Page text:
Around 1616 Peter Paul Rubens engaged in a large tapestries series project about the heroic Roman consul Decius Mus. This panel, which is a small sketch or modello for the larger composition, depicted the first episode of that story, which normally consisted of seven or eight scenes. In his History of Rome, Livy describes an episode in the war between the Romans and the Samnites, the inhabitants of the plains of Latium (south-central Italy), against their Roman rulers in 340 BC. The Roman forces led by co-consuls Decius Mus and Titus Manlius were outnumbered and in danger of defeat when an apparition visited them both at night and declared that victory would come to the army whose leader lost his life. Decius Mus, thus, vowed that he would sacrifice himself to ensure Roman victory.
In the Gallery’s painting, Rubens depicts Decius Mus recounting the apparition to his soldiers the following morning. With his right arm raised and left hand holding the commander’s staff, he strikes a powerful pose that conveys the gravitas of the vision as his men listen with rapt attention. The soldiers hold the signa, or legionary standards, of the Roman republic—the Roman eagle, or Aquila; the open palm, a symbol for virtue; and the standard inscribed SPQR, the symbol of the Roman Republic—and lend historical legitimacy to scene.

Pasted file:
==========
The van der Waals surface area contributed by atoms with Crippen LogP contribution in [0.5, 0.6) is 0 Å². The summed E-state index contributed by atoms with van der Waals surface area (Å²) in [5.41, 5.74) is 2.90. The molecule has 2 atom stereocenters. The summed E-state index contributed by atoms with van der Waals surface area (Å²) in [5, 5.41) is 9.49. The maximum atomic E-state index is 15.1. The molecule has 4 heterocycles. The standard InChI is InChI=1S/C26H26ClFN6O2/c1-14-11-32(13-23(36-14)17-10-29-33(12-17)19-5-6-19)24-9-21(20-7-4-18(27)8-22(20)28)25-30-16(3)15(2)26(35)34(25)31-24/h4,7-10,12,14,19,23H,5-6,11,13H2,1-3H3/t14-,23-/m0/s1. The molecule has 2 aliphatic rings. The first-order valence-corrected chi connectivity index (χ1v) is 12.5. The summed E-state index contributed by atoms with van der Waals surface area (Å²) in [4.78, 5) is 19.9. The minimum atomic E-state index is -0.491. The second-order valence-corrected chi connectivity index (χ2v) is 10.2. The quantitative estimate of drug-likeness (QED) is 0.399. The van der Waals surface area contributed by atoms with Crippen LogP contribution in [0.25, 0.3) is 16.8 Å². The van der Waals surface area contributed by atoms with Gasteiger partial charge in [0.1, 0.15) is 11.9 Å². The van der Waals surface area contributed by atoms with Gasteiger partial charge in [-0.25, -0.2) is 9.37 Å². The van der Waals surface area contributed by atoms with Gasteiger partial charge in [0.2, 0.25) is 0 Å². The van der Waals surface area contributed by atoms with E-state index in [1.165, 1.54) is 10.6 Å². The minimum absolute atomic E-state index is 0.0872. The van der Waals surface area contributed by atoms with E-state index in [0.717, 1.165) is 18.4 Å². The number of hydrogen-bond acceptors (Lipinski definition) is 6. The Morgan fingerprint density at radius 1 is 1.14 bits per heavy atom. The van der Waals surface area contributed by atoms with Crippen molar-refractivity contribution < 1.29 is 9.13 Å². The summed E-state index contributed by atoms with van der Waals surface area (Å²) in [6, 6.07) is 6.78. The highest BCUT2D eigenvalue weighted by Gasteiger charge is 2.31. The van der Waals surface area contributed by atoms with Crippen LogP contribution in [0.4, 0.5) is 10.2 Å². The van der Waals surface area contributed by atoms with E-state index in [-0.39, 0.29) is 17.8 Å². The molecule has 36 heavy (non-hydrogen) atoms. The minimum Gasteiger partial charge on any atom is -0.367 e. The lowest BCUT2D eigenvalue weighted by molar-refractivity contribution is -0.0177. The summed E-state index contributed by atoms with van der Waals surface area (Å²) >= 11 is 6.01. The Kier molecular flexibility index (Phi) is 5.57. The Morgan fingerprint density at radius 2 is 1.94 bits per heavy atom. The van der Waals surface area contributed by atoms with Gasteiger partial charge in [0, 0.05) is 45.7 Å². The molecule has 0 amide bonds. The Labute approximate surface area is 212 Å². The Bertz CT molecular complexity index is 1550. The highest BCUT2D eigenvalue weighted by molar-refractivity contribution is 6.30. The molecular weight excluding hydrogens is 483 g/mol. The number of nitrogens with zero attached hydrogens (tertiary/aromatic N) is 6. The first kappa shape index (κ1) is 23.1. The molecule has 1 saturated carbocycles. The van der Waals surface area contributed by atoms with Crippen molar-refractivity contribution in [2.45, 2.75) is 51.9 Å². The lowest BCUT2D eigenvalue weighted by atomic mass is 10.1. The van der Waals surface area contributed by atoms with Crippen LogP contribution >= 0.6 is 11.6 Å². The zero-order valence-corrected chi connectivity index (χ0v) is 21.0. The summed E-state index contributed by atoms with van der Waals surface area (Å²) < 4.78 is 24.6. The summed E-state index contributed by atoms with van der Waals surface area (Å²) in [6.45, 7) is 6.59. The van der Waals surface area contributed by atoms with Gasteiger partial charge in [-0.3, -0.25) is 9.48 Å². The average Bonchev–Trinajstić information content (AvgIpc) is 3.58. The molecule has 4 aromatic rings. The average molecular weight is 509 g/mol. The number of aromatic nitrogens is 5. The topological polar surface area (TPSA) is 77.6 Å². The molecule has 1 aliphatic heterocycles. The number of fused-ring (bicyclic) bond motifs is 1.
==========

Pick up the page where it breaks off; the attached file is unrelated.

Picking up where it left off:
Rubens maintained an abiding fascination with Greco-Roman antiquity throughout his career. This interest manifested in his fidelity to ancient literary and pictorial sources and in the subject matter he chose. The lion-scalp trim on Decius Mus’s boots, his armor with its torso-molded breastplate ornamented with griffins, and even the lappets on his skirt adorned with alternating lion and human heads were all drawn from historic sources. Rubens was profoundly influenced by the ancient philosopher Justus Lipsius’s writings about the great Stoic philosopher, Seneca, who hailed Decius Mus a model for military and political leadership due to his constancy, virtue, and nobility. Rubens underscored these Stoic ideals by placing Decius Mus on a marble dais whose square shape emblematized fortitude.